(Bloomberg) --

An obscure corner of the hedge fund industry is making the most of Europe’s energy crisis. 

A smattering of funds that use computer-driven algorithms to bet on niche or “exotic” markets such as Dutch and British natural gas or Spanish and German power demand have turned the surging energy costs sweeping the region into one of their biggest recent money makers.

Leading the pack is the $950 million Gresham Quant ACAR strategy, which made a record 38.5% gain this year through August, according to an investor update seen by Bloomberg. The $4.8 billion Systematica Alternative Markets Fund racked up 23% over a similar period, while Man Group Plc’s AHL Evolution Frontier surged 32% and is heading for its best year ever. 

The record gains stand in stark contrast to the pressures on the region’s economies from surging energy prices driven by a global supply crunch for natural gas and shortfall in renewable power. Governments are rushing to limit the impact on consumers as the U.K. has already seen several bankruptcies among suppliers. All this means that traders are scrambling to factor in the risks of a harsh winter ahead.

“Everything has kind of combined to spark this perfect storm,” Scott Kerson, the head of systematic strategies at Gresham Investment Management who runs the ACAR strategy, said in an interview. “What has been driving prices higher is strong physical demand meeting highly constrained supply.”

Kerson’s hedge fund is among a subset of quantitative trend-following strategies that traditionally profit from persistent rises or falls in stocks or bonds and trade in vast and liquid markets such as U.S. treasuries and S&P 500 stocks futures. 

As those markets become crowded and returns diminish, Gresham and a handful of its peers are now seeking gains and a little extra alpha by trading relatively less liquid markets from cheese and Turkish scrap steel to obscure chemicals or eggs and glass panels in China. Their bets on European energy markets have now come good.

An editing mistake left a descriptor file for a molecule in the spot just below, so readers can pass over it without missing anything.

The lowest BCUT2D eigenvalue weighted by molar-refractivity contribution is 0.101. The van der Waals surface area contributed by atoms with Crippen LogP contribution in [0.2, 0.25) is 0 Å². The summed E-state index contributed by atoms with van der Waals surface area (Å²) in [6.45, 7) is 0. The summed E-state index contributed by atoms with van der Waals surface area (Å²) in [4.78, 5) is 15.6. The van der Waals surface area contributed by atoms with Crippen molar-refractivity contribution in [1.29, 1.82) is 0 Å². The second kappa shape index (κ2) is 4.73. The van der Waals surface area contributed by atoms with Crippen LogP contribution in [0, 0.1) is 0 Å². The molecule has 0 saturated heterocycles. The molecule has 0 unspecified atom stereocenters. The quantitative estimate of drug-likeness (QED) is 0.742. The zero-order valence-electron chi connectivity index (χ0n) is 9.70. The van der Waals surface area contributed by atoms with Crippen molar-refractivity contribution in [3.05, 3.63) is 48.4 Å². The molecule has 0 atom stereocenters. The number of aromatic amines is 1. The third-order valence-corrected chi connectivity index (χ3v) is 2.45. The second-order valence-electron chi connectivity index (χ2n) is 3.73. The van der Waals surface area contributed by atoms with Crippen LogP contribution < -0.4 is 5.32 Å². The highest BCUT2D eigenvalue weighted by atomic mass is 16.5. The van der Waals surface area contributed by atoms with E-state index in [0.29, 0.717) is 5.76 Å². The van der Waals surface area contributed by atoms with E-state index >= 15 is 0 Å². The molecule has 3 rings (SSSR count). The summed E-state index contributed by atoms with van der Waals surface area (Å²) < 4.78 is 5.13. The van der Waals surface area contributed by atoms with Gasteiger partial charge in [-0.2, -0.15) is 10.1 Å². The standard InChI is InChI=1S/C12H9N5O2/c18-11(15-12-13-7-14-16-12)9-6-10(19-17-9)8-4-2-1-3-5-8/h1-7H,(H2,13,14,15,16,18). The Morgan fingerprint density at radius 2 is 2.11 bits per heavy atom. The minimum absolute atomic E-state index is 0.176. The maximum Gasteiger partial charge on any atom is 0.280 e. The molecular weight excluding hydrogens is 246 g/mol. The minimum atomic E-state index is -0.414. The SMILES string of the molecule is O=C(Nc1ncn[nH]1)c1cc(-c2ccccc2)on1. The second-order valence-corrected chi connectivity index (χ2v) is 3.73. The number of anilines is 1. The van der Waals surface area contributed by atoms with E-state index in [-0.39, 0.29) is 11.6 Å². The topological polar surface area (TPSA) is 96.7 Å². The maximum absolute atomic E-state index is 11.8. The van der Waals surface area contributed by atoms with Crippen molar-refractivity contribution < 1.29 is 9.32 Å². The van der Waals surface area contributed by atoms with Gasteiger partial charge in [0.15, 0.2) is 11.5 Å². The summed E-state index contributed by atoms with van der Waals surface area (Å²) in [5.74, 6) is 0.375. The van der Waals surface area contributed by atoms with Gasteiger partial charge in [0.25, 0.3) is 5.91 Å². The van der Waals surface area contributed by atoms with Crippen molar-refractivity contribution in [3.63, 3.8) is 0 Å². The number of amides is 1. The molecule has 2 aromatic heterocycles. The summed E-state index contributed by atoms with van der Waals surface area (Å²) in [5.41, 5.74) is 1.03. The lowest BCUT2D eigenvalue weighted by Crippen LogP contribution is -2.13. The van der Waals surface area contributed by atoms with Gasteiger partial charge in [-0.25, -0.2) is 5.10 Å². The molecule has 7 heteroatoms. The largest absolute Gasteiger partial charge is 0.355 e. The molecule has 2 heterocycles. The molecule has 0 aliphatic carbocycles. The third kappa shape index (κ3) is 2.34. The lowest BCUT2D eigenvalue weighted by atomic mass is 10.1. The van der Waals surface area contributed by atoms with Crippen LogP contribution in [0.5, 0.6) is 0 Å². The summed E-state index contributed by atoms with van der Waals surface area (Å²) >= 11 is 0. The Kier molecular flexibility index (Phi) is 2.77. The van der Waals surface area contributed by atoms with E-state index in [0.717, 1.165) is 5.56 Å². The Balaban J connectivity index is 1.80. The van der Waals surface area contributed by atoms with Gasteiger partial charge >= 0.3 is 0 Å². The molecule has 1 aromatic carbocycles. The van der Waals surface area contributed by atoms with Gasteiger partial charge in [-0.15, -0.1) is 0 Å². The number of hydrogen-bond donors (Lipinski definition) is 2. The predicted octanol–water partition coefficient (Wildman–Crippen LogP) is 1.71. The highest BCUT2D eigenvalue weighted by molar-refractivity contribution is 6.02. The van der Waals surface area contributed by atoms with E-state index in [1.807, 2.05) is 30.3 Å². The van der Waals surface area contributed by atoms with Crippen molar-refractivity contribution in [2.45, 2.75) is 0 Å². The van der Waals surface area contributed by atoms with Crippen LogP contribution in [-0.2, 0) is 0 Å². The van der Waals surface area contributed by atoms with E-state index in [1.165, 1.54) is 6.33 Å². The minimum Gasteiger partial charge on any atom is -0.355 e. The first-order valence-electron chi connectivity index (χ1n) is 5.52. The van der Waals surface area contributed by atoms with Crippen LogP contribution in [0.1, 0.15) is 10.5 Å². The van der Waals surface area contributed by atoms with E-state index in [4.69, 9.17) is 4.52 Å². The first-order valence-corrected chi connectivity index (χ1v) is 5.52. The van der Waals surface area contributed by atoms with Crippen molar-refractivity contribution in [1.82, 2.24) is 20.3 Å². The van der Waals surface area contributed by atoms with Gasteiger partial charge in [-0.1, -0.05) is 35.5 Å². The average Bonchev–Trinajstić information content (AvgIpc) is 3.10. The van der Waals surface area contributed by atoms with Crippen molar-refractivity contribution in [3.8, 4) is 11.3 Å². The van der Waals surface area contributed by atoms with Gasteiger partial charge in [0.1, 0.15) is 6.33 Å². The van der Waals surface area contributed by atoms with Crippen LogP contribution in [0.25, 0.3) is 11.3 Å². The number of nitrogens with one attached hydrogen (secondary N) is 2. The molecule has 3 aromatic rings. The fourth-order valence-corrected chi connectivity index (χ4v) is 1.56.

Both Systematica and Gresham’s hedge funds made money from trades on power, coal, natural gas and carbon emissions, among other wagers.

Douglas Greenig, who runs Florin Court Capital in London, said the power sector has been an all-star performer for his quant hedge fund, up 14% this year. About half of the 20% profit at Aspect Capital’s Alternative Markets Programme this year have come from energy, with almost all gains concentrated in related European markets, according to Razvan Remsing, director of investment solutions at the London-based firm. 

“We are seeing multi-year highs in markets such as Dutch and U.K. natural gas, European coal, Spanish and German base power,” said Anthony Lawler, head of GAM Systematic, whose Core Macro fund gained just over 12% in the first eight months of the year. “These large moves have driven profits for trend models which have been long across the energy complex.” 

All four managers interviewed by Bloomberg said their strategies were now trimming positions and taking profits after the strong run. That’s usual for such quant funds that tend to cut positions when trends are extended and volatility spikes as part of their risk management strategy. The firms and Man Group declined to comment on their returns.

Aspect’s Remsing said exposures across the sector have been steadily declining, in some cases by more than half from peaks at his firm, while Greenig said his fund’s most recent positions have been reduced following the sudden surges. 

“It is recognition that trees don’t grow to the sky,” Greenig said. “And when violent trends reverse, they tend to do so violently.”  

©2021 Bloomberg L.P.